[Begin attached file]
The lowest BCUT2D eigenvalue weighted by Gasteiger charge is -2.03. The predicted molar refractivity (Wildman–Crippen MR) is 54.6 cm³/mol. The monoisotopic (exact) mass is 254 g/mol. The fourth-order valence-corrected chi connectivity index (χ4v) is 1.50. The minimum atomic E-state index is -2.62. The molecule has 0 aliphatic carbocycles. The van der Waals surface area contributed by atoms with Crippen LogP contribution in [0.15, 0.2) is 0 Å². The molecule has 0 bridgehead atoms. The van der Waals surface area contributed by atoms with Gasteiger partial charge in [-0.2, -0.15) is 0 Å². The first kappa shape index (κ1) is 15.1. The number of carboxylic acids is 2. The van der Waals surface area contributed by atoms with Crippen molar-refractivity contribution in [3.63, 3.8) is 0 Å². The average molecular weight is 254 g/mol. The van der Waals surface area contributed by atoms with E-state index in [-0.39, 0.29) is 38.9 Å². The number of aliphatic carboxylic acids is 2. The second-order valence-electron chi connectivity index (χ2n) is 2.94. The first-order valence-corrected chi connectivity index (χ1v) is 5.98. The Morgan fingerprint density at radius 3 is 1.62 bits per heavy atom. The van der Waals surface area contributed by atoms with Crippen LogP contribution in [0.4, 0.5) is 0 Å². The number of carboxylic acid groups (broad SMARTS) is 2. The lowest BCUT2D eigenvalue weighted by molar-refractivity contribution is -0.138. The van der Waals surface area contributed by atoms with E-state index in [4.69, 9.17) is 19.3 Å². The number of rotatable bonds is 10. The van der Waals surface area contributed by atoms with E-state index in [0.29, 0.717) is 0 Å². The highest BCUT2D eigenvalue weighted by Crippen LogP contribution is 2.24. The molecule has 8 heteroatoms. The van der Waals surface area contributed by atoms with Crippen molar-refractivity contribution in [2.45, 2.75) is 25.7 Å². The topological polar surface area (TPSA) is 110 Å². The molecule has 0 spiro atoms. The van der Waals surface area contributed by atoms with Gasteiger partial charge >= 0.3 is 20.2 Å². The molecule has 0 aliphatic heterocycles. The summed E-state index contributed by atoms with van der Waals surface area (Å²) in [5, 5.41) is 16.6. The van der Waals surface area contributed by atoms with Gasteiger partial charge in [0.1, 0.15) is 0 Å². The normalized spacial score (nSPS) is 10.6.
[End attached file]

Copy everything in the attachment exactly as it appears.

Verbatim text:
The lowest BCUT2D eigenvalue weighted by Gasteiger charge is -2.03. The predicted molar refractivity (Wildman–Crippen MR) is 54.6 cm³/mol. The monoisotopic (exact) mass is 254 g/mol. The fourth-order valence-corrected chi connectivity index (χ4v) is 1.50. The minimum atomic E-state index is -2.62. The molecule has 0 aliphatic carbocycles. The van der Waals surface area contributed by atoms with Crippen LogP contribution in [0.15, 0.2) is 0 Å². The molecule has 0 bridgehead atoms. The van der Waals surface area contributed by atoms with Gasteiger partial charge in [-0.2, -0.15) is 0 Å². The first kappa shape index (κ1) is 15.1. The number of carboxylic acids is 2. The van der Waals surface area contributed by atoms with Crippen molar-refractivity contribution in [3.63, 3.8) is 0 Å². The average molecular weight is 254 g/mol. The van der Waals surface area contributed by atoms with E-state index in [-0.39, 0.29) is 38.9 Å². The number of aliphatic carboxylic acids is 2. The second-order valence-electron chi connectivity index (χ2n) is 2.94. The first-order valence-corrected chi connectivity index (χ1v) is 5.98. The Morgan fingerprint density at radius 3 is 1.62 bits per heavy atom. The van der Waals surface area contributed by atoms with Crippen LogP contribution in [0.4, 0.5) is 0 Å². The number of carboxylic acid groups (broad SMARTS) is 2. The lowest BCUT2D eigenvalue weighted by molar-refractivity contribution is -0.138. The van der Waals surface area contributed by atoms with E-state index in [4.69, 9.17) is 19.3 Å². The number of rotatable bonds is 10. The van der Waals surface area contributed by atoms with E-state index in [0.29, 0.717) is 0 Å². The highest BCUT2D eigenvalue weighted by Crippen LogP contribution is 2.24. The molecule has 8 heteroatoms. The van der Waals surface area contributed by atoms with Crippen molar-refractivity contribution in [2.45, 2.75) is 25.7 Å². The topological polar surface area (TPSA) is 110 Å². The molecule has 0 spiro atoms. The van der Waals surface area contributed by atoms with Gasteiger partial charge >= 0.3 is 20.2 Å². The molecule has 0 aliphatic heterocycles. The summed E-state index contributed by atoms with van der Waals surface area (Å²) in [5, 5.41) is 16.6. The van der Waals surface area contributed by atoms with Gasteiger partial charge in [0.1, 0.15) is 0 Å². The normalized spacial score (nSPS) is 10.6.